This article was submitted by Martha Dansdill of the Board of Health.
The Swampscott Board of Health recently presented a report card on the Waste Reduction Program to selectmen and Finance Committee members, with data on the first four months since the program began in November.
Swampscott residents have to date reduced trash disposal by 12 percent, while increasing the recycling rate from 17 to 25 percent.
Projecting ahead to fiscal year 2013 which begins this July, the Board of Health predicts that trash amounts will fall from 5,079 tons to 4,500 tons, saving the town on disposal charges at $84.68 per ton.
Without the reduction program, the line item cost for rubbish in FY2013 (under the terms of the original Hiltz contract) was scheduled to be $1,009,000. With waste reduction in place and a renegotiated contract with Hiltz, the projected cost is conservatively estimated at $913,120, saving the town approximately $96,000.
"Swampscott residents have come together for the benefit of the town budget and the environment," said Board of Health Chairperson Martha Dansdill. "The townspeople have done a marvelous job adapting to the change, and we can expect this to be sustained year-after-year."
Informal surveys have demonstrated wide-spread acceptance of the reduction program. Not only have more than 95 percent of residents complied with the three barrel or bag limit, 79 percent of residents leave two barrels or fewer. Only a handful of residents have found the need to use the over-flow stickers to throw away more than three bags or barrels.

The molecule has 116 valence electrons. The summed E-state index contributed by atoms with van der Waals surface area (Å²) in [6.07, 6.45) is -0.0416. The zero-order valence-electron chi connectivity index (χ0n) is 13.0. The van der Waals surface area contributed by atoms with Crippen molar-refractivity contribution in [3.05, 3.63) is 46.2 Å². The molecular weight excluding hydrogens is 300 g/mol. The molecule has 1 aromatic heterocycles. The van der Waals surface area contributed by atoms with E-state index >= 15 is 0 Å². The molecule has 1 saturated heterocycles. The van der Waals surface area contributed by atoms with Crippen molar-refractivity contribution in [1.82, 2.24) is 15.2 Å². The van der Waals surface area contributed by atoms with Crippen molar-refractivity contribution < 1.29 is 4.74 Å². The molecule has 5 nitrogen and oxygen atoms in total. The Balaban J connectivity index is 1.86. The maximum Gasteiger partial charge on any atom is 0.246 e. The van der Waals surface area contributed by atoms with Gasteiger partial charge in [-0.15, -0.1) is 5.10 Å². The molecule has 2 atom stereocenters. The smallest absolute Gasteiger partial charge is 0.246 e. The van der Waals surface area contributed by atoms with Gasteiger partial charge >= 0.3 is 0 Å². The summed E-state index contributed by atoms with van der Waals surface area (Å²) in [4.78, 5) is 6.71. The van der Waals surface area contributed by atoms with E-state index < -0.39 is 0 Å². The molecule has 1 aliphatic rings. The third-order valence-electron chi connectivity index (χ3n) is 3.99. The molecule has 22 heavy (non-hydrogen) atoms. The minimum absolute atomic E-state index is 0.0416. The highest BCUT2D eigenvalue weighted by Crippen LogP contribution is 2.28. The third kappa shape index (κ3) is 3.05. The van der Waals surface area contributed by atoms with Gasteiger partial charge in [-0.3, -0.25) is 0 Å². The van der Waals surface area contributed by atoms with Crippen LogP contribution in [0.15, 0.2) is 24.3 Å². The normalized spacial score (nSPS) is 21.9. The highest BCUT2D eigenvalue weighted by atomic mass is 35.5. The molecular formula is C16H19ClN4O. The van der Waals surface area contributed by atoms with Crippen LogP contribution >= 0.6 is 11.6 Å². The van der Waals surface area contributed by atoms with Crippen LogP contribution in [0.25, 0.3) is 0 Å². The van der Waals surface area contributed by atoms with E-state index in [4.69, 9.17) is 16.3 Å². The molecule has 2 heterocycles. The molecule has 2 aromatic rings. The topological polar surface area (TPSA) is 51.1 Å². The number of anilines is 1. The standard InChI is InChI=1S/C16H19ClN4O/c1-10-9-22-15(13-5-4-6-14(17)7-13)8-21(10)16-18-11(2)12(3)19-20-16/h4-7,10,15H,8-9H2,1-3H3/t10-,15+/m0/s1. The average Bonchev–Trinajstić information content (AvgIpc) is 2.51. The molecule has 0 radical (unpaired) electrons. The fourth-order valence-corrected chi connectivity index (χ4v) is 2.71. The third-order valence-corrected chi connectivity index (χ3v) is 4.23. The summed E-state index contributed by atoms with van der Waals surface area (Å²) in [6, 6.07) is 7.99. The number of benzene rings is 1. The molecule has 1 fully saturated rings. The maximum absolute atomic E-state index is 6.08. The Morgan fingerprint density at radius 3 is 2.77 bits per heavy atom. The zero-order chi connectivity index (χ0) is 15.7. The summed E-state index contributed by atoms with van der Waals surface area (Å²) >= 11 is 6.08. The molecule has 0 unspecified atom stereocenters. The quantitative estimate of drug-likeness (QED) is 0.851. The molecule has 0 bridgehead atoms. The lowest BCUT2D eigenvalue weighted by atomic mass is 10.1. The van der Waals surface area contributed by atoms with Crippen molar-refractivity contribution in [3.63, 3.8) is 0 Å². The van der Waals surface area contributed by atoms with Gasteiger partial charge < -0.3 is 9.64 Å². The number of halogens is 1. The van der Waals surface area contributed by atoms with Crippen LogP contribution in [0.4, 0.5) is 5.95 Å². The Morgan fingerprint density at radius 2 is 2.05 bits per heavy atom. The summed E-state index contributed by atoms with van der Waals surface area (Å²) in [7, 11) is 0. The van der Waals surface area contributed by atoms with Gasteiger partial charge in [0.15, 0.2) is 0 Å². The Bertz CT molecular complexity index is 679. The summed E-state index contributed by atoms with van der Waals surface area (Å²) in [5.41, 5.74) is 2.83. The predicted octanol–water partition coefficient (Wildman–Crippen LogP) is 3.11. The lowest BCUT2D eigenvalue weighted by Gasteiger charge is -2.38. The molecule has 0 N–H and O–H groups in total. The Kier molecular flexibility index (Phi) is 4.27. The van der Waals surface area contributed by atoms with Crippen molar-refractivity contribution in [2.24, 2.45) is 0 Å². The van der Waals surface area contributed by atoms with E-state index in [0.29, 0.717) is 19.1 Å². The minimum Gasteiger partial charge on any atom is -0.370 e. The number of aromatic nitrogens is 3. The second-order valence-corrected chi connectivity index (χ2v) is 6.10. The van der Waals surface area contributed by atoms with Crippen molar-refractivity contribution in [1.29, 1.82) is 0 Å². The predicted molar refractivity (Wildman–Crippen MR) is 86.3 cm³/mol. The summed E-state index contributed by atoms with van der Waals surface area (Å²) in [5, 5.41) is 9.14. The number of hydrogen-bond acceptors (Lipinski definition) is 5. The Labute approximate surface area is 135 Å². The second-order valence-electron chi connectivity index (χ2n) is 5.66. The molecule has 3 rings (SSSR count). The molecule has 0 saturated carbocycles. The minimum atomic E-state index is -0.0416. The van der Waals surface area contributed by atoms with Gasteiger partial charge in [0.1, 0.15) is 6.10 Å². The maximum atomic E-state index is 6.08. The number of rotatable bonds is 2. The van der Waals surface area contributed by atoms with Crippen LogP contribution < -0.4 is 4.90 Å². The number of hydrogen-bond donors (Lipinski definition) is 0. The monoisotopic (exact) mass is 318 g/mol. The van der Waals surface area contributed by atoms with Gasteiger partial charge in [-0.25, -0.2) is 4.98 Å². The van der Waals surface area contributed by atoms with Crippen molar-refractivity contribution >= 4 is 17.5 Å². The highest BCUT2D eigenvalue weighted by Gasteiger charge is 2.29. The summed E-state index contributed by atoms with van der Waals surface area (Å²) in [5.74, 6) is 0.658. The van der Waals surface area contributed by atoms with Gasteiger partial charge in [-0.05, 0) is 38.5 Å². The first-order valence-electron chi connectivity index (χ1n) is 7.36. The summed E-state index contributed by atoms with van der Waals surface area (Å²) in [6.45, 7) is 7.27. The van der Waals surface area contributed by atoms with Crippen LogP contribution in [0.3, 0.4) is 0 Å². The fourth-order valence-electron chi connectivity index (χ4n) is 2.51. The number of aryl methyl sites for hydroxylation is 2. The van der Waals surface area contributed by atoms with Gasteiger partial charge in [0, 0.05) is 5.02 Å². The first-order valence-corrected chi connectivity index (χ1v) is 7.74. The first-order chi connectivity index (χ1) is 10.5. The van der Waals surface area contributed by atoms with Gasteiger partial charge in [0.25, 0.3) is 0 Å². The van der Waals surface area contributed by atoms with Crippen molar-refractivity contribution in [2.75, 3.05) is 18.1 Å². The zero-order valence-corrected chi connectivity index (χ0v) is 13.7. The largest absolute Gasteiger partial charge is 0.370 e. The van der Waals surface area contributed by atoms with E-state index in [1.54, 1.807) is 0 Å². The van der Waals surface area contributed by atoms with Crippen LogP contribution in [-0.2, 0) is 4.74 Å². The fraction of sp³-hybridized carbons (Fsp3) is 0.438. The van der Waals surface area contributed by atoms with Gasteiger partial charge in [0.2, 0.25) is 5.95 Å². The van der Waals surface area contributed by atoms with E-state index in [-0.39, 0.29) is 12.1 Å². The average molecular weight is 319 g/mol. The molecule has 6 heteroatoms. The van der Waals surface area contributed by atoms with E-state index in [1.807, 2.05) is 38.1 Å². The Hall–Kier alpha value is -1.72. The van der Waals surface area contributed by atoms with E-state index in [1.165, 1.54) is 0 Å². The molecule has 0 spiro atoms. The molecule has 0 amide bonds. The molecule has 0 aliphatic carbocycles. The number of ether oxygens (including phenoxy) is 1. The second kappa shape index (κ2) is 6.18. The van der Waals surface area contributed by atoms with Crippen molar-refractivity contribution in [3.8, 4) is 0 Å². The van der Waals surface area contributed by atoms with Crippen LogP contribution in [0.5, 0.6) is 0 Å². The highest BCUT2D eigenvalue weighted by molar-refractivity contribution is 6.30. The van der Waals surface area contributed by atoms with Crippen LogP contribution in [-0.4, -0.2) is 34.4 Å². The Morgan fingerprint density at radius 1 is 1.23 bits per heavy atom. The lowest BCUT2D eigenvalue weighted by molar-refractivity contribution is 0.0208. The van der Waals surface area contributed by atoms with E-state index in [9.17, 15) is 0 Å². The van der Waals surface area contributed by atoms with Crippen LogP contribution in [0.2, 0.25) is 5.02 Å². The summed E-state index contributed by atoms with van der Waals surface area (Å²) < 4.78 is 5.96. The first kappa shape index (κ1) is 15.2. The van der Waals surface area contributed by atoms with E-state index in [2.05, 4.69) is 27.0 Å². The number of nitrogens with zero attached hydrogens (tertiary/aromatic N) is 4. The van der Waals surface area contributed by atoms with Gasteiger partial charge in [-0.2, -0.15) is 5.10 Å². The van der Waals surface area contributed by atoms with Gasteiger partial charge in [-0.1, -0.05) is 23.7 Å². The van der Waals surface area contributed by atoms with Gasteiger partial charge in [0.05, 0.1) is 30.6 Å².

“With very little effort, our family of five manages to put out one bag of trash each week,” said Swampscott resident Thomas Middleton. “We find there are easy ways to make our recycling efforts routine so that we don’t even think of it as anything out of the ordinary. The trash policy is reasonable and makes economic sense for Swampscott.”
Looking ahead, the reduction program will be limiting trash disposal to two 35-gallon barrels, or two 30-gallon bags starting July 1. "The vast majority of residents already use two or fewer barrels for their trash weekly, so we don't anticipate a major hardship in July," said Nelson Kessler, a member of the Board of Health.
"What the BOH has heard most frequently from residents is that they want weekly recycling," stated Dr. Lawrence Block, the third member of the health panel. "That will cost the town an additional $140,000, but we expect that with the savings we realize in next year's trash disposal budget, we will be able to fund weekly recycling starting July, 2013."
Over 136 Massachusetts communities are realizing fiscal benefits through waste reduction programs and increased recycling efforts, including Salem, Peabody, Ipswich, Gloucester, Hamilton and Danvers.
Swampscott’s reduction program was developed following careful review of existing programs and with input from the selectmen and other stakeholders.